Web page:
2/10 - Sandy Hook, NJ: This was an annual winter waterfowl walk, theoretically taken when there should be lots of ice around to concentrates ducks in small open-water sites for easy spotting. There was no ice this year even though it was a wintry day with 30 mph northwest winds. However, in various bays and ponds we racked up an impressive number of winter waterfowl: greater scaup (thousands), hooded merganser, coot, gadwall, mallard, black duck, ring-necked duck, American widgeon, Canada goose, brant, mute swan, bufflehead, shoveler, and ruddy duck. In the air we spotted one red-tailed hawk and a harrier, plus a dozen turkey vultures riding the wind with nary a wing beat. Notable by their absence (or invisible to our watering eyes): goldeneye, long-tail duck (old squaw), canvasback, and red breasted merganser.
- Dery Bennett

2/11 - Wappinger Creek, HRM 67.5: At dawn the air was a crisp 5 degrees with a windchill of -15 degrees F. Even with warm gloves my fingers ached. The winds of overnight, gusting to 40 mph had subsided. It was a super-freeze and, if by magic, the tidal Wappinger was nearly covered with ice. At the edge of the sheet a large flock of Canada geese had set down, 75 birds at least, some up on the shelf, others in the water, all making me feel even colder.
- Tom Lake

2/11 - Annsville Bay, HRM 43.5: It was a 9 degree morning for bald eagles as we surveyed from aboard our Metro North commuter train headed into Manhattan. We counted 8 bald eagles, a mix of adults and immatures, on the ice in Annsville Bay.
- Mike Boyajian, Jeri Wagner

2/11 - Croton-on-Hudson, HRM 35: There was no need to check the thermometer this morning - one look at the rhododendron bushes was enough. Their usually shiny, tough, green leaves that spread in circles around the flower heads, were tightly folded, dark and lifeless-looking against the branches. When it's really cold, the rhododendrons seem to huddle, "shoulders" hunched, "hands" clasped together for warmth. It was officially cold: the thermometer read 5 degrees F!
- Robin Fox

2/12 - Newcomb, HRM 302: The air went down to -15 degrees F overnight and, even now in mid-morning, it had only risen to -8.
- Ellen Rathbone

2/12 - Kowawese, HRM 59: A pair of wintering adult bald eagles flew low over the ice field of Cornwall Bay toward Sloop Hill. One of them, having seen something, broke off and made a pass into the shallows, dragging its talons in an open lead, but missing whatever it was. A white, cottony mist crept down over the face of Storm King as a snowstorm arrived from the west.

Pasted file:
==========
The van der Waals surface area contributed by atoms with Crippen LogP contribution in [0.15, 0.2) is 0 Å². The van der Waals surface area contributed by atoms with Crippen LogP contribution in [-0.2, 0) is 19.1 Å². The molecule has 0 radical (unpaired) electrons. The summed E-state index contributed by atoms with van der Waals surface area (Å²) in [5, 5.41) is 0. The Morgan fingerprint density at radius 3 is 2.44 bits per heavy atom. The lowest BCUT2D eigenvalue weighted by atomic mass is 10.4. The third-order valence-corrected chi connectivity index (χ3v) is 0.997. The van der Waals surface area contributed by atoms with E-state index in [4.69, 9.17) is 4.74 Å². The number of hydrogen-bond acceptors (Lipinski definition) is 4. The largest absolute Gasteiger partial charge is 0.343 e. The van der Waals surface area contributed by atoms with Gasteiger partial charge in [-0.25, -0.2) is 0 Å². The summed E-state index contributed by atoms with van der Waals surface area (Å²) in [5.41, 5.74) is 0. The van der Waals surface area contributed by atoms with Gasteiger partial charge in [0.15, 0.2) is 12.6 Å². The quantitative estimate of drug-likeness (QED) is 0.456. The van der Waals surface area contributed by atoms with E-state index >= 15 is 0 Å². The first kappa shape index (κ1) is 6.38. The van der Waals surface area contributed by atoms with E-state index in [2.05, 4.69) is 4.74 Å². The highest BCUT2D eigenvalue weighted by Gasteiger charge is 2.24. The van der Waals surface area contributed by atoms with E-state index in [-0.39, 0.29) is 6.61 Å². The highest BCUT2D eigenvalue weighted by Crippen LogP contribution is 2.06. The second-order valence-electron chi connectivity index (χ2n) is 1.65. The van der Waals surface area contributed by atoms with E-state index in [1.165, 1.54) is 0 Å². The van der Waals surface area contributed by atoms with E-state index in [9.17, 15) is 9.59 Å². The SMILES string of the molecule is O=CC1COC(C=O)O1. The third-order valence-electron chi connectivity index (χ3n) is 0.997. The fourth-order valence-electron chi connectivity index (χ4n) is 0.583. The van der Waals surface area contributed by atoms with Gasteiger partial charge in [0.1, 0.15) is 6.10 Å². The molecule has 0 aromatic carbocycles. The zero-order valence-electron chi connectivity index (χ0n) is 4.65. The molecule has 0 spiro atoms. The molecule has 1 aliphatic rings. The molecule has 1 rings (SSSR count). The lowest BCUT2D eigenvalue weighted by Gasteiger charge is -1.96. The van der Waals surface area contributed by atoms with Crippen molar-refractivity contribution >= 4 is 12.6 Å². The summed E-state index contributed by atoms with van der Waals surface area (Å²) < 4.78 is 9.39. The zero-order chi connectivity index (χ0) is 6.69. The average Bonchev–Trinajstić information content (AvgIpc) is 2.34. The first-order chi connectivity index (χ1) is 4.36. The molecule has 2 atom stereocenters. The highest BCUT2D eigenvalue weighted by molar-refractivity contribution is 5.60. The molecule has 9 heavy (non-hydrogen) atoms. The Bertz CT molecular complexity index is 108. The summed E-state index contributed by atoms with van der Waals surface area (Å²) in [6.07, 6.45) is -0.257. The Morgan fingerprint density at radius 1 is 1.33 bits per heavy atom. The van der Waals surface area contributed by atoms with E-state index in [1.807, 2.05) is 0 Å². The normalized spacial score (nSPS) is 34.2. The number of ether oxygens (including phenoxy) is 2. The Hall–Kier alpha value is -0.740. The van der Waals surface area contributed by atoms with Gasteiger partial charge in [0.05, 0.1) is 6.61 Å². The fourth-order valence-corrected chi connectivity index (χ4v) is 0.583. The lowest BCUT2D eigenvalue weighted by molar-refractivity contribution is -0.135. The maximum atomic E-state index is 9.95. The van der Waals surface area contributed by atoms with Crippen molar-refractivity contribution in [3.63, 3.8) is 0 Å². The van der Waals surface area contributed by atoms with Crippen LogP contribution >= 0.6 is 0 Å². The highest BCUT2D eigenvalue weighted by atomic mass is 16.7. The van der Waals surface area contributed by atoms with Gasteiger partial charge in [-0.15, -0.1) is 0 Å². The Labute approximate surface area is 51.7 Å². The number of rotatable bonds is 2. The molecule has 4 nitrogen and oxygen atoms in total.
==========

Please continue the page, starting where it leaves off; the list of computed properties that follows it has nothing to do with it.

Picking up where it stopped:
- Tom Lake

2/12 - Little Stony Point, HRM 55: It is unusual to see two avian anomalies within a span of minutes, but that's what happened. I watched a gathering of ring-billed gulls close offshore fussing about in the river and noticed that a few feet away a lone duck was paddling slowly among the ice cakes. It was a single male canvasback, an odd sighting. It seemed healthy enough but such occurrences usually indicate a bird that has lost touch with its flock, perhaps injured, ill, weakened in some way. Swinging my binocular across to Orange County I saw a large dark bird turning tight circles in the swale between Crow's Nest and Storm King Mountain. It looked like an immature bald eagle either hunting or feeling for a thermal. I kept watching and when it banked into the light I could see the whitish band at the base of its tail, a golden eagle, a raptor not seen with any regularity in the Hudson Valley.
- Tom Lake

[Golden eagles are uncommon in the Hudson Valley. There have been a couple of them in northeastern Dutchess County for many winters, but the rest of the year we tend to see them only in migration. Golden eagles, one of the Native American archetypes for the "Thunderbird," is more of an uplands raptor and less inclined than bald eagles to be near big water. With talons larger and stronger than those of the bald eagle, they are known as fast and powerful hunters. Tom Lake.]

2/12 - Crugers, HRM 34: As the predicted storm approached, there was quite a bit of traffic at the bird feeders. Eleven male red-winged blackbirds spent much of the morning here.
- Dianne Picciano